My relationship with food is complex but beautiful: The Tribune India

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Natasha Badwar

I read a lot about food, but rarely write about it. Today I want to change that. My food stories are weird, hilarious and somewhat tragic. I’m dramatic, but, yes, sometimes tears are involved.

My complex and beautiful relationship with food is the book I will not write. This will cure things and probably be useful to others too. I don’t intend to do the heavy lifting. I will favor fun things. I will learn to eat instead.

Eat on time. Find out what I want to eat and proceed with the obvious.

I love my plain barfi. I don’t get along with people who mix dried fruits with gajar ka halwa. Don’t contaminate my chocolate, please. I love raw fruit. Steamed corn on the cob and a packet of salted peanuts are my idea of ​​delicious. I have a low tolerance for masala fried in oil until it forgets its origin story. I really don’t like it hot, spare me the chillies. Please pass me the curd, it cures me.

Fortunately, I married a man who feeds me. He is charmed by my enthusiasm for the small range of tastes and textures I crave. He understands my food sensitivities. Once fed, I become able to feed others. This includes our community dogs and cats who depend on our home for food and safe spaces.

I ate my first biryani in my late twenties. Around the same time, I discovered the sweet comfort of melt-in-the-mouth gur sandesh available at some sweet shops in Chittaranjan Park, South Delhi. At Dilli Haat, I sampled appam with fish in coconut curry. At Jammu and Kashmir stall, I enjoyed gushtaba with rice. Foodgasm is a neologism resulting from the combination of the words food and orgasm. I approve of this word.

I remember the taste of mutton curry, with half floating potatoes, which my youngest uncle, Kuckoo Mamu, cooked when I was a child. It was also the first time that I saw an adult like to cook what he liked to eat. He lovingly served portions to the extended family. The mixed taste of potatoes coated in mutton curry stuck with me. What seems to be the memory of food quickly becomes the evocation of a lost time, of relationships that survive those who inhabit them.

Why don’t Punjab Hindus, who enjoy fried pomfret and tandoori chicken, cook biryani at home? It’s a mystery I can’t wait to solve. I love watching the step by step process of making and serving biryani at my sister in law’s house. The delicate art of arranging mutton and rice in layers, the two ingredients caressing each other to become a single dish.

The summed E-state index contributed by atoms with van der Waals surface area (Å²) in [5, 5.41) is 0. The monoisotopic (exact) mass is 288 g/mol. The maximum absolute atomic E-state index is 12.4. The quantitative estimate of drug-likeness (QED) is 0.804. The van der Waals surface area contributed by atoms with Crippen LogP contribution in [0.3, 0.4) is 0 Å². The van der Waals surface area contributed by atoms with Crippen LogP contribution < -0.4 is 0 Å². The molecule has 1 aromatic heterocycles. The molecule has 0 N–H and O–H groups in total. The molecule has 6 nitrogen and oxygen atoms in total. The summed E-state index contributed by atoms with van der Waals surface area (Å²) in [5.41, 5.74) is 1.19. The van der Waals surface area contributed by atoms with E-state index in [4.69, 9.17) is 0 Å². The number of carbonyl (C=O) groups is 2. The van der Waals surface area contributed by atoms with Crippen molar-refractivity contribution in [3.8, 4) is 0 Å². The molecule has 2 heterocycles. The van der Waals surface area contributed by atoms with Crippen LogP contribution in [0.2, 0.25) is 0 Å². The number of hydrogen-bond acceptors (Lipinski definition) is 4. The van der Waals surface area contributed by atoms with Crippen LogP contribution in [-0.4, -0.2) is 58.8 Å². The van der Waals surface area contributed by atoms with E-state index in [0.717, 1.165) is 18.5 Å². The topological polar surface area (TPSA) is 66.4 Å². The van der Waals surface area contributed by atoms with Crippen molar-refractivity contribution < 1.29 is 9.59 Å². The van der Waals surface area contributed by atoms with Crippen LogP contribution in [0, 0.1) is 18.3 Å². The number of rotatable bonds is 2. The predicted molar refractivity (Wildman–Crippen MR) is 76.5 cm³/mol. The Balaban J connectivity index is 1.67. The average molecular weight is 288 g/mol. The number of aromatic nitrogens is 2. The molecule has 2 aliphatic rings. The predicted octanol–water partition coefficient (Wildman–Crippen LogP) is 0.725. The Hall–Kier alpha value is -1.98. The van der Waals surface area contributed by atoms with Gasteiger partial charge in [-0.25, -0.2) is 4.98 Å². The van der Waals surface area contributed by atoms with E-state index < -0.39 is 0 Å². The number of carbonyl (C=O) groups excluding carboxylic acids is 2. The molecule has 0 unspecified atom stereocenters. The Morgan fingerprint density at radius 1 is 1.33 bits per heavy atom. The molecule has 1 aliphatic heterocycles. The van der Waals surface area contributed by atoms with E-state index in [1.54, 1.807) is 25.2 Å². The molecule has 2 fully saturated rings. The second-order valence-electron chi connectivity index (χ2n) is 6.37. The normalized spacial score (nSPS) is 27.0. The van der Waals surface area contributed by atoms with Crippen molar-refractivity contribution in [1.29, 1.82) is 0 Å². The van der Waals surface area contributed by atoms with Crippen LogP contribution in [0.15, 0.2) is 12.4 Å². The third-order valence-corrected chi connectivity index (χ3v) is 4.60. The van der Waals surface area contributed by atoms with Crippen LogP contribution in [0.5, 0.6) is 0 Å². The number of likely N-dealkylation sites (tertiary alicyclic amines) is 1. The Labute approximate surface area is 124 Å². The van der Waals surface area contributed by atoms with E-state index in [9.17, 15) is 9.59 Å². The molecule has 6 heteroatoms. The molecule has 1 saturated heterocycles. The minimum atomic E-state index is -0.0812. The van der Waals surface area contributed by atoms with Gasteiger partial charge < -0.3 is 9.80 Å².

I dreamed of red tomatoes and green cucumbers in Khodamba, the village where I lived the year drought hit the Jhabua tribal belt. “I never knew what hunger feels like before this,” I wrote in my diary. I was a miserable and incompetent volunteer teacher in the village. I was 20 years old. I remember the exquisite texture of thick wheat and jowar rotis, slowly cooked on a firewood-fuelled mitti ka chulha. Small children were running around with portions of stiff, cookie-like roti, munching on as they played. When jamun season arrived, I joined them in celebration as we picked fruit from the ground under the trees and gently polished it before putting it in our mouths. He fed our souls.

As an adult and a parent, I have the privilege of always having enough food wherever I am. My body and mind, however, often don’t talk to each other. The mind is the wanderer in the equation, forever ignoring the body’s messages. Like, “Don’t embarrass me. I’ll feed you later. We can go to the toilet at the next destination. We can spend an entire day immersed in extraordinary activities, without eating or excreting a few times. The body runs on adrenaline until we are all exhausted and need resuscitation.

It sounds like behavior that needs to be unlearned. It also looks like a superpower. Clearly, this is something that requires moderation on my part. As the parent of my children, I also re-parent my own inner child. We sometimes stop to buy fresh cane juice from a roadside stall on a summer afternoon on the way home from school. I keep a stock of instant noodles that our teens can cook on their own when they sit down to watch a movie together when their schedules coincide. I dip cookies in my chai and admire the morning light that illuminates a new day around me.

By repairing my relationship with food and allowing it to comfort me, I know I am learning to slow down and savor the moments. The anxieties of everyday life are only too happy to be distracted by the flavor and aroma of small pleasures.

— The writer is a filmmaker and author

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